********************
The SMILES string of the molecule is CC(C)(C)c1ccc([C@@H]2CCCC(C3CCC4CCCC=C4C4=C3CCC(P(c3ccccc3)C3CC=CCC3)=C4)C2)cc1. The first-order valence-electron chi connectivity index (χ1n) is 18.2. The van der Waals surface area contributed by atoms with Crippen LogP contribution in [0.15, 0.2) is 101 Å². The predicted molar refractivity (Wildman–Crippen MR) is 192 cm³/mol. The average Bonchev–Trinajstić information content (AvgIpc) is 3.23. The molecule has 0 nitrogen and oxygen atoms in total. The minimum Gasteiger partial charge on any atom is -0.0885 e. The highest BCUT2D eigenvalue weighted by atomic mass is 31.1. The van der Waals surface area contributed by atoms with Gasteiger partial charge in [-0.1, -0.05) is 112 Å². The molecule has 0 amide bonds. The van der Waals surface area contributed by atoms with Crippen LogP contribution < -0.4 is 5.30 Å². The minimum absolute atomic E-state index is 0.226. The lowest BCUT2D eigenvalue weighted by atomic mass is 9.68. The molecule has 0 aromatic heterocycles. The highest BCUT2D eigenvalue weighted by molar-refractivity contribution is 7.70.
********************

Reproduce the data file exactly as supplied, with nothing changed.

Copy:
The SMILES string of the molecule is CC(C)(C)c1ccc([C@@H]2CCCC(C3CCC4CCCC=C4C4=C3CCC(P(c3ccccc3)C3CC=CCC3)=C4)C2)cc1. The first-order valence-electron chi connectivity index (χ1n) is 18.2. The van der Waals surface area contributed by atoms with Crippen LogP contribution in [0.15, 0.2) is 101 Å². The predicted molar refractivity (Wildman–Crippen MR) is 192 cm³/mol. The average Bonchev–Trinajstić information content (AvgIpc) is 3.23. The molecule has 0 nitrogen and oxygen atoms in total. The minimum Gasteiger partial charge on any atom is -0.0885 e. The highest BCUT2D eigenvalue weighted by atomic mass is 31.1. The van der Waals surface area contributed by atoms with Gasteiger partial charge in [-0.1, -0.05) is 112 Å². The molecule has 0 amide bonds. The van der Waals surface area contributed by atoms with Crippen LogP contribution < -0.4 is 5.30 Å². The minimum absolute atomic E-state index is 0.226. The lowest BCUT2D eigenvalue weighted by atomic mass is 9.68. The molecule has 0 aromatic heterocycles. The highest BCUT2D eigenvalue weighted by molar-refractivity contribution is 7.70.